If it was not functional as a barrel in the traditional sense, what could it have been used for? Another clue may come from the stamp on the bottom of the barrel. The Chandler Brothers were a publishing company in Cooperstown, NY during the early 1900s.[2] They may have had the barrel in their office for storage, but this is unlikely as publishers have no use for such an item normally. The name of the business and town, however, evoke the imagery of a rural community that produced such items. The name Cooperstown may not have been as well-known as it is now, in part due to the introduction of the Baseball Hall of Fame, but its uncertainty would only enhance the small-town aura of the object.

Instead of looking for the most modern designs, the owner of this object tried to invoke the rural past through this object. It probably was because of personal taste in the way people still enjoy antiques today, but because the owner is unknown this can never be confirmed. The mark may have been put on to falsely increase the value of the barrel for a tourist or in an antique store. The barrel itself is made to look older than it is, with the mark only enhancing this appearance. While viewers will never know its full story, we can guess this barrel was meant to complete a rustic design.

 

Footnotes:

1:Barrel. Farmers’ Museum Collection. Cooperstown, New York. F0008.2009.

2:“A Bag of Sugar.” The Freeman’s Journal. November 10, 1892. Accessed March 1, 2018. http://nyshistoricnewspapers.org.

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Barrel, circa 1850-1925, wood, metal, Height: 18 in, Dimension 11.5 in. The Farmers’ Museum, Cooperstown, NY, Museum Purchase, F0008.2009.

By Chandra Boudreau

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Peddler’s Wagon, 1850-1880, wood, metal and paint, H: 73, x W: 68, x D: 126 in. The Farmers’ Museum, Cooperstown, New York, Museum Purchase from John Gray, F0132.1945.

  1. Going Green

How much gas does your car guzzle up to create how many Horsepower? Cut back and go green. All you really need to get by is one horse power. Literally, the power of one horse is enough. The Peddler’s Wagon from The Farmers’ Museum collection is geared for one trusty steed to carry you along your way. The best part? You’ll start helping the environment and saving on gas immediately!

 

  1. Ride in Style

Wagon’s used by peddlers in the 19th century often sported a sleek and traditional red, black, and yellow trim, and this Peddler’s Wagon is no exception.[1] It is also complete with custom painted markings, such as “ENAMELED WARES,” and “NO CREDIT,” so you can let everybody know what you’re all about as you clomp on by.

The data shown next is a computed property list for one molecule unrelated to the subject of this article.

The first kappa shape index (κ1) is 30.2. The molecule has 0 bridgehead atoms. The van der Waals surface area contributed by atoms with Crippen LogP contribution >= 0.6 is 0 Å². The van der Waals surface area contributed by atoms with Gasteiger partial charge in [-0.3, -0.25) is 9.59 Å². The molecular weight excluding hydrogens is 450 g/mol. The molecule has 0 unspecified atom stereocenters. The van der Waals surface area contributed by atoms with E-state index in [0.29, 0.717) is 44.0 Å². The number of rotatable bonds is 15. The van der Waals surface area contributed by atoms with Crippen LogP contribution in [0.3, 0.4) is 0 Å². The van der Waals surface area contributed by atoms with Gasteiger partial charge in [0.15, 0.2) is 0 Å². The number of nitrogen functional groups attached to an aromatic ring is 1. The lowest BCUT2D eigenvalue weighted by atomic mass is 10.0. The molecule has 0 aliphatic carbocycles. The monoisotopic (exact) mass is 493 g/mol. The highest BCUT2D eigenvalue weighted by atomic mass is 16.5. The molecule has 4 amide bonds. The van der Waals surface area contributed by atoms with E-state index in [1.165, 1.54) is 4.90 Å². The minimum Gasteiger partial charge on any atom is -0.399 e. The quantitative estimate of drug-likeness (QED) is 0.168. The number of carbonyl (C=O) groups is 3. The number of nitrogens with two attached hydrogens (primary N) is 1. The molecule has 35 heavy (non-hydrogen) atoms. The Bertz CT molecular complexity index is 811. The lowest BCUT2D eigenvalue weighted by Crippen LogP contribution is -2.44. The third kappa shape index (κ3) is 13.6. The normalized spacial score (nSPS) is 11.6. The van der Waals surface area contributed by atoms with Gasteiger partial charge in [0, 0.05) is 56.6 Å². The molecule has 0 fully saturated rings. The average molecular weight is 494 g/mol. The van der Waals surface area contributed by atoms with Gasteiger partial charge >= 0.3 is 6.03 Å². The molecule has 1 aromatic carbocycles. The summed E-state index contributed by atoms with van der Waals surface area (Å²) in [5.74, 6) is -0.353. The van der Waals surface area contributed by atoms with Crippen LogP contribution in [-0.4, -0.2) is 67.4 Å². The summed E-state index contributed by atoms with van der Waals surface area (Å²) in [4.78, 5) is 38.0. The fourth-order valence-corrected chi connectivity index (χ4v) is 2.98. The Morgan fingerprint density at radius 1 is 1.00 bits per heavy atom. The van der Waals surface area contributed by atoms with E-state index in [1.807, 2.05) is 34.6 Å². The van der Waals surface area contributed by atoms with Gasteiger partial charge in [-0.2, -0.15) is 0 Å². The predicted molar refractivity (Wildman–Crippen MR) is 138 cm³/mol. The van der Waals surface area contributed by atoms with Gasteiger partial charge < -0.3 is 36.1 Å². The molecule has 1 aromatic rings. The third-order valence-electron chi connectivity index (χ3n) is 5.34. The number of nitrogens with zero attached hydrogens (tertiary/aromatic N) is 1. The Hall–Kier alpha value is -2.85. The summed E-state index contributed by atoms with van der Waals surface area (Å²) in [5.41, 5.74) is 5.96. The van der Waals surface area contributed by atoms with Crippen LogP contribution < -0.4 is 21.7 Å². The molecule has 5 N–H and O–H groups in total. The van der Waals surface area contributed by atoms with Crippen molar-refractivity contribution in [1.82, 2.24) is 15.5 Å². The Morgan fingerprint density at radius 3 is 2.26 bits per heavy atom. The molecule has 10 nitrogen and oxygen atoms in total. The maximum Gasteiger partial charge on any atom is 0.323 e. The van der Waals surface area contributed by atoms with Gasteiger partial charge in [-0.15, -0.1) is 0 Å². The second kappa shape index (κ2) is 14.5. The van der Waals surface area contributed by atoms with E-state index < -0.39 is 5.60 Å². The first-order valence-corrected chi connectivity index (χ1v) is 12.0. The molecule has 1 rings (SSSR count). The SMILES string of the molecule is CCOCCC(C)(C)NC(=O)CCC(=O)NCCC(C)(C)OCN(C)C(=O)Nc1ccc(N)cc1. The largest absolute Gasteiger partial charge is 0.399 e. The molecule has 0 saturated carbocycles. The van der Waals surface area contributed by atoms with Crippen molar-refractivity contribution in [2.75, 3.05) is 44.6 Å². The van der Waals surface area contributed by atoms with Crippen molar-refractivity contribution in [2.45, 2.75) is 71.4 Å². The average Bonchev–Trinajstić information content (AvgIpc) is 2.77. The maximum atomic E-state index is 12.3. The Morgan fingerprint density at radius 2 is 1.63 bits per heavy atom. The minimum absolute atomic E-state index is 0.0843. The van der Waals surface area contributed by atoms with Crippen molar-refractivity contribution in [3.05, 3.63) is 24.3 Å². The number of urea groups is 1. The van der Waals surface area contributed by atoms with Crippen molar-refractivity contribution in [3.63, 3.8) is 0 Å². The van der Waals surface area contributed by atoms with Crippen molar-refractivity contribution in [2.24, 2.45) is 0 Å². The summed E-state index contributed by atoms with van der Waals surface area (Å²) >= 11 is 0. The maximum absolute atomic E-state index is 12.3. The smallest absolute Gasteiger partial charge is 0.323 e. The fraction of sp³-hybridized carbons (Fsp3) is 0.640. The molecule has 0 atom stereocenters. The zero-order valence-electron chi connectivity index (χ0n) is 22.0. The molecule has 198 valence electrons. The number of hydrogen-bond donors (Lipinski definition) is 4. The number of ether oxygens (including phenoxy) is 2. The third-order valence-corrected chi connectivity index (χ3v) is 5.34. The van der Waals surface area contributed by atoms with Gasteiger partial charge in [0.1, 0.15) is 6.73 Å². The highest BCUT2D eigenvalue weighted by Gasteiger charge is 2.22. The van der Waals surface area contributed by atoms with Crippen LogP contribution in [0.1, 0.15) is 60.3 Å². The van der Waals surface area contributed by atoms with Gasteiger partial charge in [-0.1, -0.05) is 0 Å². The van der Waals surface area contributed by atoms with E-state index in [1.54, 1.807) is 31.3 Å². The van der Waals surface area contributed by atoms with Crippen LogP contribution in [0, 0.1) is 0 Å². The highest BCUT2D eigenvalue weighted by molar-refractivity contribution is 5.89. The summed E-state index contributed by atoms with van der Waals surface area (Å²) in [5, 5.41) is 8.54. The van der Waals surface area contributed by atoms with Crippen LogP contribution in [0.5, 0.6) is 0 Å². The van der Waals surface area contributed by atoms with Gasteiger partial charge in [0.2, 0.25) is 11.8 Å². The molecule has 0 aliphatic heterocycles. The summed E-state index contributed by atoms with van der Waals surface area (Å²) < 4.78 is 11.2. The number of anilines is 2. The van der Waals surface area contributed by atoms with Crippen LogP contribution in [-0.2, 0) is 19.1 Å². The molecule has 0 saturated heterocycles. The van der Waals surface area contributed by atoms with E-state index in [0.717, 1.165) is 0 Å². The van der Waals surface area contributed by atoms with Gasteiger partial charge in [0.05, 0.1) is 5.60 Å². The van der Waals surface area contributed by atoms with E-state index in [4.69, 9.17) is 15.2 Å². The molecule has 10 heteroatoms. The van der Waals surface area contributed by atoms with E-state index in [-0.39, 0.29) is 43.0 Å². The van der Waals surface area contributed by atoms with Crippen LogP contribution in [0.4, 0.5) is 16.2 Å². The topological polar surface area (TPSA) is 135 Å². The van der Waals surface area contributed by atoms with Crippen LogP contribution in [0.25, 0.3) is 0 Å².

1. Make Money!

Forget driving for Uber, become a peddler today! Peddling is the best way for an entrepreneurial individual to make a profit while traveling about. You’ll sell a variety of goods and commodities, depending on what’s in demand. As an added benefit you’ll also be able to spread news and gossip between remote townships.

 

  1. More Storage Space

Now that you’re a peddler in the 19th century, you might consider tin-ware as a popular and profitable commodity for you to sell from your Peddler’s Wagon. Since the 1780’s, tin smiths have been able to make enameled kettles, lanterns, plates and pots in large amounts.[2] This particular wagon is outfitted with ample room to store all of your tin merchandise (The entire wagon is 73 inches tall, 68 wide, with a depth of 126 inches). It will also do all the marketing work for you, since “ENAMELED WARES” is already painted on the side.

 

  1. Support Local Business

The peddler is an individual who trades in crafts and merchandise on a local and/or regional level. In order to be successful peddlers, the people engaged in this form of entrepreneurship must make use of bartering and their knowledge of local economies. Peddlers, as a result of their work, stimulate these same local economies by encouraging trade within and among them. By joining the ranks of the peddler, you can become a part of the movement to support local businesses!

 

By James Matson

 

[1] Simsburg Historical Society,  “Peddler’s Wagon, Ca. 1869,” http://www.simsburyhistory.org/buildings/peddler.html

Kelly McKenna, “Adirondack Museum Offers New Audio Tour” July 9, 2012, http://www.suncommunitynews.com/articles/the-sun/adirondack-museum-offers-new-audio-tour/

Jenn Lee, “Pioneer Village,” May 25, 2011, http://jenn-lee.blogspot.com/2011/05/pioneer-village.html

Scott Garren, “The Turnbridge World’s Fair,” September 15, 2014, http://garrenshay.blogspot.com/2014/09/the-tunbridge-worlds-fair.html

 

[2] Slavin, Richard. A Study of Some Specialty Vehicles. Master’s Thesis, The Cooperstown Graduate Program, SUNY Oneonta, 1972, pg. 43.